The one person I missed seeing one last time was Mr. Eko, but I understand that unlike the other actors, the actor who played Mr Eko wanted to leave the show. They probably couldn't (or didn't want to) get him to come back for one last bit.

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Herblay
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It seems to me, that the nuke proved that things can't be changed. They were in an alternate past. The nuke destroyed any possibility of that alternate past continuing, therefore time "popped" back to the present.

It was a clever use of story as a red herring, but it wasn't inherently cheating. The only real "cheat" that I've seen was the shot of the island underwater.

I don't know if the ending could have been such a surprise, though, if they hadn't cheated.

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The Rabbit
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quote:
It seems to me, that the nuke proved that things can't be changed. They were in an alternate past. The nuke destroyed any possibility of that alternate past continuing, therefore time "popped" back to the present.
Possibly, but they didn't say that. That's my point. One can come up with bits like that to rationalize most parts of the story, my complaint is that you have to come up with way way too many of them. There are just too many plot devices, like the bomb, which they just dropped.
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Bella Bee
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When I watched the pilot episode of Lost, when it was first shown, before it was massively successful or anything, I thought - they're in Purgatory. They're chosen to live on the island because they're more messed up than the other people on the plane.
And the last scene of this show, whether it lasts six weeks or six years, is all of them solving their issues and moving on.
And when they killed Shannon, right after she solved all her issues, I was sure.

So, I didn't get my answers (any more than with Battlestar). And I really wanted them to LIVE happily ever after.
But I got the ending that I felt that the show was leading to from the beginning. It was the right ending, even if there should have been more life before death. Most people die without really knowing why they were alive - we live with that.
The Island was real, but it was also the place they needed to go to become the people they needed to be in order to live and die at peace.
The alt-universe was just a waiting room where they came to understand who it was they had become, and what they had learnt.

I liked that they all came to a church of all religions and of none - each person's beliefs, from Desmond's Catholicism to Sayid's Islam to Jack's Atheism were all okay.
They all go to the same place, heaven or earth.
I hated the end of Narnia, which is similar. But this was less judgemental.

And I'm glad that Kate, Sawyer, Claire, Miles, Frank and a happy, hopeful Richard, got off that darn rock.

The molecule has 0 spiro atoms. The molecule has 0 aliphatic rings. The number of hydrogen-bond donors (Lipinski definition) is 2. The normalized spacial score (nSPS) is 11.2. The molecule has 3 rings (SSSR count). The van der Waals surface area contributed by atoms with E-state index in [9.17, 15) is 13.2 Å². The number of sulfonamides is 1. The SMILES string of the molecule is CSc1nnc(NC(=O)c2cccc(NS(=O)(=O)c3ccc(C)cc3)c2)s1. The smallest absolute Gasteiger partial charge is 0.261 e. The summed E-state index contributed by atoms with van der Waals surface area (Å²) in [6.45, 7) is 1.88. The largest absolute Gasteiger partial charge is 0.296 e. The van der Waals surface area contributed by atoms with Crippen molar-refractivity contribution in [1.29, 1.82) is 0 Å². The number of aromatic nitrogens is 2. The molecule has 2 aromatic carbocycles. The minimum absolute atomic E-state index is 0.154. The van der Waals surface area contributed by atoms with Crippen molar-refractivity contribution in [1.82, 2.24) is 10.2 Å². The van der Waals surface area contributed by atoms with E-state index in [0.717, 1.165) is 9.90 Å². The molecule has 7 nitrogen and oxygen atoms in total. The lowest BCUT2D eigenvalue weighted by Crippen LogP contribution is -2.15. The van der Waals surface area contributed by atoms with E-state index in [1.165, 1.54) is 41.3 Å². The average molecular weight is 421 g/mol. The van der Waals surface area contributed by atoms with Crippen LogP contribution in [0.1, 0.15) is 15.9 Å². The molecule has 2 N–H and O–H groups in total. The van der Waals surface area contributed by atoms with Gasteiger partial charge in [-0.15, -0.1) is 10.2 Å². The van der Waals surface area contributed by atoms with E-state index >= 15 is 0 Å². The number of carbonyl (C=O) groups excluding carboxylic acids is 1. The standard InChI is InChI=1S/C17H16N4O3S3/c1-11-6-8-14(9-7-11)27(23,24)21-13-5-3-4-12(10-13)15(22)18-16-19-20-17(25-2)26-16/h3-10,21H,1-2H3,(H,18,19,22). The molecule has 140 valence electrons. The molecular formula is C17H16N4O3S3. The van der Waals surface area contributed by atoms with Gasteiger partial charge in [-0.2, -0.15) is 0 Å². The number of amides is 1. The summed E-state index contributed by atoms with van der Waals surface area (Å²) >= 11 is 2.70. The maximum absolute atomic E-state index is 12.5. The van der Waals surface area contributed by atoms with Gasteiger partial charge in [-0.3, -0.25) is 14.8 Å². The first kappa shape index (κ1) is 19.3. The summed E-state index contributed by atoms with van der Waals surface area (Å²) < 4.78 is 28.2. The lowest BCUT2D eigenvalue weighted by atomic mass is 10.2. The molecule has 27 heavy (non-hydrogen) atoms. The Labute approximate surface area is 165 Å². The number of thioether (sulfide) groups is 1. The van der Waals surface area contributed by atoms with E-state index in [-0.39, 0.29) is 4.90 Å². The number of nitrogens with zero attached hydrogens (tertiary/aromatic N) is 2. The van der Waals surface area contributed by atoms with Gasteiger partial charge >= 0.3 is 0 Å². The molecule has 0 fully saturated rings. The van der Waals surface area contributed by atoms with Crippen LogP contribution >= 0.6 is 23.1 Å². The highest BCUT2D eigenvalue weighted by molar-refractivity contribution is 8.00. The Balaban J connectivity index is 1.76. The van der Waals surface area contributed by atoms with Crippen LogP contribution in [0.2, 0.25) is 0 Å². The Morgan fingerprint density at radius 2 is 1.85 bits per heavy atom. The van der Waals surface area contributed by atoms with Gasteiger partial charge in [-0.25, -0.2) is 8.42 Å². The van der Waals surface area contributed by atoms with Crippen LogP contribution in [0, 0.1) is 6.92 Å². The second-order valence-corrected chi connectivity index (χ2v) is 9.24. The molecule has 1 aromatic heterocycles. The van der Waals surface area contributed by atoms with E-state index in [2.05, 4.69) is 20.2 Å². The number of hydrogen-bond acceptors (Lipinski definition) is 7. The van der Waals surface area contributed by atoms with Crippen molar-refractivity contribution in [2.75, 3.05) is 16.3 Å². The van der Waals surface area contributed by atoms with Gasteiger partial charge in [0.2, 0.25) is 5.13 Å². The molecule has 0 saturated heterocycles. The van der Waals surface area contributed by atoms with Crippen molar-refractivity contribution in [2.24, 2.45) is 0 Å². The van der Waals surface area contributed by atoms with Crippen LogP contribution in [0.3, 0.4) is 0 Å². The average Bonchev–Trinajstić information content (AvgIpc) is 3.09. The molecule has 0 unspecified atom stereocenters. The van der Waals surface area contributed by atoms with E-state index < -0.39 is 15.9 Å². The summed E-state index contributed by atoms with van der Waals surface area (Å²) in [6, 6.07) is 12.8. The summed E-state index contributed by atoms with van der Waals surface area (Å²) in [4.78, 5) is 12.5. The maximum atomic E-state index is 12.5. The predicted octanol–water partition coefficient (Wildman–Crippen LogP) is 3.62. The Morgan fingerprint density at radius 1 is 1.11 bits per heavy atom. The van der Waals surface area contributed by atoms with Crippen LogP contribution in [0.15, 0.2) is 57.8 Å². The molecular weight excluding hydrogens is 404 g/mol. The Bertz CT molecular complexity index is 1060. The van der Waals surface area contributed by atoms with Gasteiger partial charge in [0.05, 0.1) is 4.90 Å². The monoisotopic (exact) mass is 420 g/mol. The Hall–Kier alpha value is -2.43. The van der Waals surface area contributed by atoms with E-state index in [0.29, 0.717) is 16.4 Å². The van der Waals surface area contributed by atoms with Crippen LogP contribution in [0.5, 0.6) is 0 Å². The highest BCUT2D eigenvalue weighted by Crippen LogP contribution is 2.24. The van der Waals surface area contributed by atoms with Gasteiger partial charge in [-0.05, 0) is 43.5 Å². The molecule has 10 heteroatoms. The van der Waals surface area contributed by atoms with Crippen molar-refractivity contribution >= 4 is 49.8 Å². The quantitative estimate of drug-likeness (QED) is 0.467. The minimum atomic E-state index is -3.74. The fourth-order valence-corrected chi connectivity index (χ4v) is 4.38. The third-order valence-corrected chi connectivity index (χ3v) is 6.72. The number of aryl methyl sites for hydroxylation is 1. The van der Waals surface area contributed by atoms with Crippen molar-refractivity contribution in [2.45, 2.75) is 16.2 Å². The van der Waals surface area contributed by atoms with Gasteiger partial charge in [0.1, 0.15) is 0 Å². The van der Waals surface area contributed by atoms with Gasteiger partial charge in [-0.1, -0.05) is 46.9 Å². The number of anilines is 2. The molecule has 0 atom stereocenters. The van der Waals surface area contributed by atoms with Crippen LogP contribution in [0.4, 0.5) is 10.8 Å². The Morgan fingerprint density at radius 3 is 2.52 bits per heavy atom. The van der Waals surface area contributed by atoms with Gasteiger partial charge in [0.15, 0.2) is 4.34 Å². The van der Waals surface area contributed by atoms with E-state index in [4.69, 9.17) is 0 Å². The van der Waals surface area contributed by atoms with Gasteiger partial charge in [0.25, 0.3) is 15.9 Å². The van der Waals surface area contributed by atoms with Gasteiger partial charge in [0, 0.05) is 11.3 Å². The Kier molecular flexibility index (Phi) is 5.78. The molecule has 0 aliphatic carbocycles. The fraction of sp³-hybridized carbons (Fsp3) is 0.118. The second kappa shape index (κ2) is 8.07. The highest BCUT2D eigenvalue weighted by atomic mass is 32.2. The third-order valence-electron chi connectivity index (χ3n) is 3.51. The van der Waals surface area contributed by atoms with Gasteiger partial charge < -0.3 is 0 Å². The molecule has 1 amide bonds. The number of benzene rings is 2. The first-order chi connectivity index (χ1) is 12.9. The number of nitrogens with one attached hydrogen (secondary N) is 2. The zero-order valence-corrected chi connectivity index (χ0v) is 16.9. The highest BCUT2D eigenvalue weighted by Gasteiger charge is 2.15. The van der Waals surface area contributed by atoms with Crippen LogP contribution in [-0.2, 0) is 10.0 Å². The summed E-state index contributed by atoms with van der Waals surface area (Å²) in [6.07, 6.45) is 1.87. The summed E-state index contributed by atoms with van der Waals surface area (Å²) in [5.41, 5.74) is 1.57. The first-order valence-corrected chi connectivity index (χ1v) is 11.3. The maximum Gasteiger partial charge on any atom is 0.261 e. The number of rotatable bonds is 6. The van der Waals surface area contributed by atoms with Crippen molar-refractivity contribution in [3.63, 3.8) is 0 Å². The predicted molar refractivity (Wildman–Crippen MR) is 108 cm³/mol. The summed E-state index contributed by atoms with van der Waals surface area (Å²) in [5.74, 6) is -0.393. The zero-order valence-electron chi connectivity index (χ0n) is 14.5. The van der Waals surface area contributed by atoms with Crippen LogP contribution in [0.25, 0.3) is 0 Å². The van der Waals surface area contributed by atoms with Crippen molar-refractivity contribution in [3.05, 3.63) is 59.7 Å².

I was left imagining that Hurley spent the next nine thousand years doing sweet things to cheer Ben and the ghosts up (he helped them solve their issues so they could move on if they wanted to), and playing golf with Michael and Mr. Eko.
And Desmond got to go home, and Hurley could still visit the mainland whenever he liked, the way Jacob could - which he enjoyed more once we built the robots and spaceships and discovered alien life.
And that Kate and Claire co-raised Aaron as his two Mommies, and Miles, Sawyer, Richard and Frank set up some sort of brilliantly snarky supernatural detective service.

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Craig Childs
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quote:
Originally posted by Strider:
Leonide and Craig Childs, I agree with what you guys said above almost 100%. I've had the same exact thoughts.

But on the other hand, I just re-watched the final 20 minutes of the show, and you know what I realized. I don't care. In the moment, watching that ending, it's all totally and completely satisfying. As much as I care about all the mysteries, after spending six years with these characters, and watching them connect and struggle and love and die, I don't know how I would've felt about an ending only focused on a few characters that went action action exposition action END. As sappy and saccharin as it was, it was worth it.

I agree the finale had to focus on the characters' redemptive arc. But all of Season 6 should have been geared toward revealing answers, and not just three or four isolated questions (i.e., what are the whispers), but explaining a "unified theory" that would tie everything together.
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The Reader
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I too am disappointed that a Grand Unified Theory of Lost (GULT) does not exist. I like how the show ended, but the mysteries were what made Lost. It isn't Lost without Dharma, the ancient Egyptian stuff, and magnetism. Without that, it's Dallas. What I cared about more than characters was the epic weirdness of the Island.

But there are always ways to tie up the story. I am, for one, hoping that books (good ones!) and other such things come out to help this.

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Herblay